The various learning theories


Learning is defined as the permanent change in an individual’s mind, voluntary or involuntary. It occurs through an experience that can bring about a relatively permanent change in an individual’s knowledge or behavior. Learning involves obtaining and modifying knowledge, skills, strategies, beliefs, attitudes and behaviors to understand old or new information. Individuals learn skills from experiences that tend to take the form of social interactions, linguistic or motor skills.

Learning happens every day to every individual, it doesn’t only happen in the classrooms, colleges or universities buildings but it can happen anywhere and every day. Learning can occur through interacting with others, observing or simply as just listening to a conversation. It happens through experiences good and bad, or ones that can provoke an emotional response or simply offer a moment of revelation. Learning occurs in different ways, scientists believe that learning is the key concept of living whether it’s intentional or unintentional which is why they came up with the learning theories. Learning theories are considered theoretical frameworks in describing how information is contain, refined and maintain during learning. Learning is an important activity in the lives of individuals; it is the core of our educational process, even though learning begins out of the classroom.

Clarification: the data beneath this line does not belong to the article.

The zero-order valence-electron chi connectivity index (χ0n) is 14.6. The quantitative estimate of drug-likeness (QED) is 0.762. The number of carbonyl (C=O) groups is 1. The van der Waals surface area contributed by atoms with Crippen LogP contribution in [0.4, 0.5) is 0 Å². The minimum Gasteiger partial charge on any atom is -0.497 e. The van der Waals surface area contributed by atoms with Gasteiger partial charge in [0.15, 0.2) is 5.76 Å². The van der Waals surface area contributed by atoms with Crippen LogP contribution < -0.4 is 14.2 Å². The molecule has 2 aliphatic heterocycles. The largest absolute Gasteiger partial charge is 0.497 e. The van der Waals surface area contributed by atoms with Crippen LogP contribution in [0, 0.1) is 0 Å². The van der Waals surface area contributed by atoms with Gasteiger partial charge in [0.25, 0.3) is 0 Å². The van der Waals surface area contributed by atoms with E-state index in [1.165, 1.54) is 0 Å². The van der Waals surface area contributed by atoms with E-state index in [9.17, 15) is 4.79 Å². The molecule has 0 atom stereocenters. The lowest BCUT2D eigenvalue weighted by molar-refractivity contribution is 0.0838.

The first theory is the Behavioral Theory. This approach generally assumes that the outcome of learning is the change in behavior and emphasizes the effects of internal events on an individual. They believe that individuals are born with a clean slate and that behaviors can be learned from the environment. Next is the Cognitive theory.

This theory focuses on the inner activities of the mind. The cognitive theory states that knowledge is learned and the changes in knowledge make the changes in behavior possible. The cognitive approach suggests an important element in the learning process is the knowledge an individual has towards a situation. Cognitive theorists believe that they information we already know determines what we will perceive, learn, remember and forget.

The constructivism learning theory is defined as how learners or individuals construct knowledge from previous experiences. This theory argues that individuals can generate knowledge from interactions between experiences and ideas.

Teachers and educators should asses learning styles so that I can meet every student needs within the classroom so as they can learn gradually.